The nanny is perfect—except that she kills her charges. This haunting book opens with the murder of the children and then reverses in an attempt to figure out why the nanny would do such a thing. In a ritzy Paris neighborhood, parents Paul and Myriam need to hire a nanny because Paul is a rising star in the music production business, while Myriam is about to start working at a law firm. Their children, Mila and Adam, are immediately taken with the Mary Poppins-ish Louise, who’s a perfectionist and becomes not only a nanny, but a kind of housekeeper as well. She stays with the children anytime she’s needed, amuses them, throws parties for them, and fills her role to a tee. Except we know the ending of this story, so we watch for clues—and whether we find them or not might depend on the individual reader. (Penguin)

Our Lady of the Prairie by Thisbe Nissen

In this alarmingly relevant novel set during the 2004 Bush-Kerry election season, Phillipa’s daughter is getting married. Also, Phillipa decides to come clean to her husband about an affair she’s been having. Not great timing, really, but nothing about Phillipa’s life is going well right about now. Her difficult daughter Ginny is almost off her hands for good, marrying a nice Amish boy, but of course, a tornado just has to skip through town on Ginny’s wedding day. Even after she gets past that mess, Phillipa just can’t catch a break. She lives in a motel and becomes obsessed with the elections, stops teaching her classes, and tries to handle the fact that something—or maybe she herself—has turned her life upside down. Will she emerge from the pit she’s dug herself? (Houghton Mifflin Harcourt)

The Boat People by Sharon Bala

Debut novelist Sharon Bala paints the ravages of the Sri Lankan civil war in this book based on a real ship that arrived on the shores of Vancouver. Instead of being allowed to start their new lives, refugees are held in a detention center and interrogated, due to a fear that members of a terrorist group were aboard the ship as well. Mahindan is the father of a 6-year-old boy, and all he wants is to start over. Law student Priya is a second-generation Sri Lankan, and she finds herself gagging at the smells, familiar and unfamiliar, of the refugees, these men and women she finds herself representing as the assistant to a well-meaning yet absent lawyer. Grace, a Japanese-Canadian whose mom once lived in an internment camp, is the adjudicator who must decide on the fates of the refugees. And Mahindan—could he have bargained with the wrong forces in his attempts to flee the war? (Doubleday)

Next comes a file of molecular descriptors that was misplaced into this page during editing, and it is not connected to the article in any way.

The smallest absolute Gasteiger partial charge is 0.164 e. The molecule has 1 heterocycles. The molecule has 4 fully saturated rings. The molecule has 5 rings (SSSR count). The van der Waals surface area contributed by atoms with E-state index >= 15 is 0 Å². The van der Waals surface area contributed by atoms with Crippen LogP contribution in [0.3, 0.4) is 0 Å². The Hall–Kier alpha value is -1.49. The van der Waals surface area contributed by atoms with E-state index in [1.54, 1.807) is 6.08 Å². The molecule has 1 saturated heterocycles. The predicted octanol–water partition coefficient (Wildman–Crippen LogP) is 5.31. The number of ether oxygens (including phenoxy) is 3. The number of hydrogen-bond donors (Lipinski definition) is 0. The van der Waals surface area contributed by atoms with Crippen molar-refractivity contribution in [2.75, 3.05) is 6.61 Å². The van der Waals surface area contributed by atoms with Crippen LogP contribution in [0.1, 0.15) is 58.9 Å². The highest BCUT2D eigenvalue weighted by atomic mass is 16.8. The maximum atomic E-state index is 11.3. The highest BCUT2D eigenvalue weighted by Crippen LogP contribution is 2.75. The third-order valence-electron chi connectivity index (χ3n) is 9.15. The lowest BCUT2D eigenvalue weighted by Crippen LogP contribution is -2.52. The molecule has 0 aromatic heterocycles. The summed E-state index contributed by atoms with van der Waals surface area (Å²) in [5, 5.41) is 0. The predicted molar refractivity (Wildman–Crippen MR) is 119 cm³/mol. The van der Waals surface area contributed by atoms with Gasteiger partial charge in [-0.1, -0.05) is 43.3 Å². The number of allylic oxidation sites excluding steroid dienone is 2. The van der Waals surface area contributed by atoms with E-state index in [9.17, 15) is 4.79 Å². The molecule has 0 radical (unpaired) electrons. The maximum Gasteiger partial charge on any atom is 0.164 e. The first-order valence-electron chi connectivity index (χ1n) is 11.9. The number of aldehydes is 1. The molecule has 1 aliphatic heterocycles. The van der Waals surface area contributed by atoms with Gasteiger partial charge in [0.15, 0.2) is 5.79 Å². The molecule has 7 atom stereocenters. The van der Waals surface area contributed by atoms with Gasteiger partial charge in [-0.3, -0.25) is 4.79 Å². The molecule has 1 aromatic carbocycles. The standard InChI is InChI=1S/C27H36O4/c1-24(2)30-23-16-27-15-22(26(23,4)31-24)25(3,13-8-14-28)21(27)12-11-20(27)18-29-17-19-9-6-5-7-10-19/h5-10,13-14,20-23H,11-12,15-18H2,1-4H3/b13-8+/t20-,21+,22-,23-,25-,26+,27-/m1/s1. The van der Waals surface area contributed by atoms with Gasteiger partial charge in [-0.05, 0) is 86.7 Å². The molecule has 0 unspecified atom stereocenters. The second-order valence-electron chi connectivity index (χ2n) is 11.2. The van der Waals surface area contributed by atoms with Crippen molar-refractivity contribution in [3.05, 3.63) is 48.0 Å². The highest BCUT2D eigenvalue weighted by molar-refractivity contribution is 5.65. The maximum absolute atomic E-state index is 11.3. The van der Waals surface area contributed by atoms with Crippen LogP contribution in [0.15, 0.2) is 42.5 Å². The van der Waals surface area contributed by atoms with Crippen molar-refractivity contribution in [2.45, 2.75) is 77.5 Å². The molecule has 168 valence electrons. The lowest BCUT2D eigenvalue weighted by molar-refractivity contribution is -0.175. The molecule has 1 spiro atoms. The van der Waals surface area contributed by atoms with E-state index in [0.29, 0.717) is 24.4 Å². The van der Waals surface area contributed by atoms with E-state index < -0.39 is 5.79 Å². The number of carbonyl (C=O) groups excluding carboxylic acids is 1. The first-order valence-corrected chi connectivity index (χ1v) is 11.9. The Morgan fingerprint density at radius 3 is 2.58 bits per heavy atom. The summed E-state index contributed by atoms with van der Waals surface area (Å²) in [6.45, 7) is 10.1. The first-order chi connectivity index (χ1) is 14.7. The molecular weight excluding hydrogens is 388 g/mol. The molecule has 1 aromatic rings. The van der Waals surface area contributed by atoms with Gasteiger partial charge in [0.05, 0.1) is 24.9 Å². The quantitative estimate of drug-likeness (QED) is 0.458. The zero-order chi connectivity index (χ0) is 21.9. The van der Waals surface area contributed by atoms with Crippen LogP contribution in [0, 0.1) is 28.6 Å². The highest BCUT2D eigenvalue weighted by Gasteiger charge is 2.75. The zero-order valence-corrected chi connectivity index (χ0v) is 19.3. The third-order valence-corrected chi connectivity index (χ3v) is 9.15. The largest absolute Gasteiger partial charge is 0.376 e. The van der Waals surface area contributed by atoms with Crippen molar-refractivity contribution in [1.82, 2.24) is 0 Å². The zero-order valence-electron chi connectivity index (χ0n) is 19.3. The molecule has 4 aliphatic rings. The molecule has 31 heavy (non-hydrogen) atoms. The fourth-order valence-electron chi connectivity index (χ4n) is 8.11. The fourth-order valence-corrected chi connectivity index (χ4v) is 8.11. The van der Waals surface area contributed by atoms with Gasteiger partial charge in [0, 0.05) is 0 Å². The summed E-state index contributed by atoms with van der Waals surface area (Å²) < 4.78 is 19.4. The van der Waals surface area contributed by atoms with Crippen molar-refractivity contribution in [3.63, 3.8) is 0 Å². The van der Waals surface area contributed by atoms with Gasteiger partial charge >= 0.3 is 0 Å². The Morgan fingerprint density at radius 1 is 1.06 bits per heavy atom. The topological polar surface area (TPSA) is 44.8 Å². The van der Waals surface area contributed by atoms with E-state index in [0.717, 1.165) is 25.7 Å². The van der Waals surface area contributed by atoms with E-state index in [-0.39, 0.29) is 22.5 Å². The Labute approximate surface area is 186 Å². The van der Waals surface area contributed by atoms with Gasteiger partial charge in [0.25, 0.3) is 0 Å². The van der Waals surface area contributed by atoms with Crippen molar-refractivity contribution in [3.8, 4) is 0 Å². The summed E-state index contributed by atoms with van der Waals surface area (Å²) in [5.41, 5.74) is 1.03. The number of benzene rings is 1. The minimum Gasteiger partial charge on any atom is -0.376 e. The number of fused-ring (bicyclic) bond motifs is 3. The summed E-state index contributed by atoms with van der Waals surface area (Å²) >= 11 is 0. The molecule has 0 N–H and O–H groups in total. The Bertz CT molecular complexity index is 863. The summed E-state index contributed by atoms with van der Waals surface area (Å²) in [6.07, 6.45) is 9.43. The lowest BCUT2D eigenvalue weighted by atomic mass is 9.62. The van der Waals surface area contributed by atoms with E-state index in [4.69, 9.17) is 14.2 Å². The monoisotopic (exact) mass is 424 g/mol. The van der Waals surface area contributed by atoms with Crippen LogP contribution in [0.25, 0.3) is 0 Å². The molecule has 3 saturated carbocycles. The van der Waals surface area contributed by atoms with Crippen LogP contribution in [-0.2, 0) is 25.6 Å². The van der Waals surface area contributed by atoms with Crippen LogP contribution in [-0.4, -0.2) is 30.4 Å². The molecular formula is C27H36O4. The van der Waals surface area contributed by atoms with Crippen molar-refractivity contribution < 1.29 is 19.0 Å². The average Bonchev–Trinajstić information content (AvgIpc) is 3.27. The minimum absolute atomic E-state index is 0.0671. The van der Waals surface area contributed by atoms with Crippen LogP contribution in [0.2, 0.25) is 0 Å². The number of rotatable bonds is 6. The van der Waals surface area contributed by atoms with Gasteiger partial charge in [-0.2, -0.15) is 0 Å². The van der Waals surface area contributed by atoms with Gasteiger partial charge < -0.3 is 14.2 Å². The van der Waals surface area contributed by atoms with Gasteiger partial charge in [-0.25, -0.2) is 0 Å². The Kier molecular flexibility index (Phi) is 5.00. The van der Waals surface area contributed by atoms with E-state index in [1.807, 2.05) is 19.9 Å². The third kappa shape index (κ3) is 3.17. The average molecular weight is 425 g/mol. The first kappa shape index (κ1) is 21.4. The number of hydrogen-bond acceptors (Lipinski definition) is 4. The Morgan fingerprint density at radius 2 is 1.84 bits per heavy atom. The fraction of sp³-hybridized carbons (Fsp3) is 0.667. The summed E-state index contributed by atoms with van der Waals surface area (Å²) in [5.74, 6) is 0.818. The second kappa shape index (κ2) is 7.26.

This Will Be My Undoing by Morgan Jerkins

Morgan Jerkins may already be well-known to readers as a cultural critic and essayist, as well as editor at Catapult. In this book, Jerkins writes with a fierce intent—to remind black women they are human, and to remind white readers that few black women are allowed to actually experience their humanity through the gaze of others. A fierce advocate for awareness, Jerkins’s essays point to moments when she measured herself against whiteness, and how she reeled back from this space and found the richness of her community. Writing about far-flung experiences, from Princeton to Harlem to Japan to Russia, Jerkins’s experiences are not meant to be uniform, nor are her opinions meant to be an end-all-be-all. Instead, she’s continuing a conversation that black people have been having for a long, long time—and it’s time for nonblack folks to shut up and listen. Try listening by reading this powerful book. (Harper Perennial)

The Afterlives by Thomas Pierce

Short story writer Thomas Pierce’s debut novel deals with universal and endless questions: does anything come after life? What is death, really? Jim Byrd died for a few minutes, his heart giving up on him at only 33, but he’s brought back to life, complete with a device (and a mobile app) to remind his heart to keep beating. But the thing is, Jim didn’t see anything when he died. No light. No angels. No heaven. No hell. Now Jim’s obsessed—he has to figure out what he just went through, and he and his wife begin a sometimes scientific, sometimes spiritual journey together, toying with both psychics and physicists, with the paranormal and the religious, all in a quest to figure out: what’s the afterlife, if there’s one at all? And what does it mean for life here and now? (Riverhead)

About Ilana Masad

Ilana Masad

ILANA MASAD is an Israeli-American writer living in New York. Her work has appeared in The New Yorker, Tin House, Printer’s Row, The Toast, The Butter, The Rumpus, Hypertext Magazine, and more. She is the founder of TheOtherStories.org, a podcast for new, emerging, and struggling writers. She is (way too) active on Twitter @ilanaslightly.